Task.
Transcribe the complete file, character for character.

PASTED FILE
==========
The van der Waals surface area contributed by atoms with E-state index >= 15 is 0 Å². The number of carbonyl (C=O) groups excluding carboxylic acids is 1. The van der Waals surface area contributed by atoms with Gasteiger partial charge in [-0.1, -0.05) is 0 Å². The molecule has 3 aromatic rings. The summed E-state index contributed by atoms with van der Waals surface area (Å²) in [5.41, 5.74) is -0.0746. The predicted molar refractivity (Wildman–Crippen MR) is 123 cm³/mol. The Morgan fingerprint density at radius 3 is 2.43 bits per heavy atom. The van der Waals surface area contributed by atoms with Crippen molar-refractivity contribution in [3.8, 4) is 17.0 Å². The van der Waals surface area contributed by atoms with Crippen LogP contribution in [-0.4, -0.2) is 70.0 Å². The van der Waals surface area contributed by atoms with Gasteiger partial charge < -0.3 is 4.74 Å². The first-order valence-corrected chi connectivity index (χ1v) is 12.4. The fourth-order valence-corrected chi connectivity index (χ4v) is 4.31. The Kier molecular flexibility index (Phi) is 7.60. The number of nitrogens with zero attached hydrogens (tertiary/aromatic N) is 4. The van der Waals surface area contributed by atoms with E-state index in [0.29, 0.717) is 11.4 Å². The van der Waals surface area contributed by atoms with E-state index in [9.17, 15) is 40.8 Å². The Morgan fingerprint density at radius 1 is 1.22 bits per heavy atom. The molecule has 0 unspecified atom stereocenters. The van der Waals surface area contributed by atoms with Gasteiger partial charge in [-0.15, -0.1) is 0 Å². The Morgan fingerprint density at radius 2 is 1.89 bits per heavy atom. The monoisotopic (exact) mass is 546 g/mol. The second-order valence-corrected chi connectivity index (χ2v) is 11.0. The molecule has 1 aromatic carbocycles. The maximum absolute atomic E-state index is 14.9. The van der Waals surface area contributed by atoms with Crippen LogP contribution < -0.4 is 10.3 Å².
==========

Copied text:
The van der Waals surface area contributed by atoms with E-state index >= 15 is 0 Å². The number of carbonyl (C=O) groups excluding carboxylic acids is 1. The van der Waals surface area contributed by atoms with Gasteiger partial charge in [-0.1, -0.05) is 0 Å². The molecule has 3 aromatic rings. The summed E-state index contributed by atoms with van der Waals surface area (Å²) in [5.41, 5.74) is -0.0746. The predicted molar refractivity (Wildman–Crippen MR) is 123 cm³/mol. The Morgan fingerprint density at radius 3 is 2.43 bits per heavy atom. The van der Waals surface area contributed by atoms with Crippen molar-refractivity contribution in [3.8, 4) is 17.0 Å². The van der Waals surface area contributed by atoms with Crippen LogP contribution in [-0.4, -0.2) is 70.0 Å². The van der Waals surface area contributed by atoms with Gasteiger partial charge < -0.3 is 4.74 Å². The first-order valence-corrected chi connectivity index (χ1v) is 12.4. The fourth-order valence-corrected chi connectivity index (χ4v) is 4.31. The Kier molecular flexibility index (Phi) is 7.60. The number of nitrogens with zero attached hydrogens (tertiary/aromatic N) is 4. The van der Waals surface area contributed by atoms with E-state index in [0.29, 0.717) is 11.4 Å². The van der Waals surface area contributed by atoms with E-state index in [9.17, 15) is 40.8 Å². The Morgan fingerprint density at radius 1 is 1.22 bits per heavy atom. The molecule has 0 unspecified atom stereocenters. The van der Waals surface area contributed by atoms with Gasteiger partial charge in [-0.15, -0.1) is 0 Å². The Morgan fingerprint density at radius 2 is 1.89 bits per heavy atom. The monoisotopic (exact) mass is 546 g/mol. The second-order valence-corrected chi connectivity index (χ2v) is 11.0. The molecule has 1 aromatic carbocycles. The maximum absolute atomic E-state index is 14.9. The van der Waals surface area contributed by atoms with Crippen LogP contribution < -0.4 is 10.3 Å².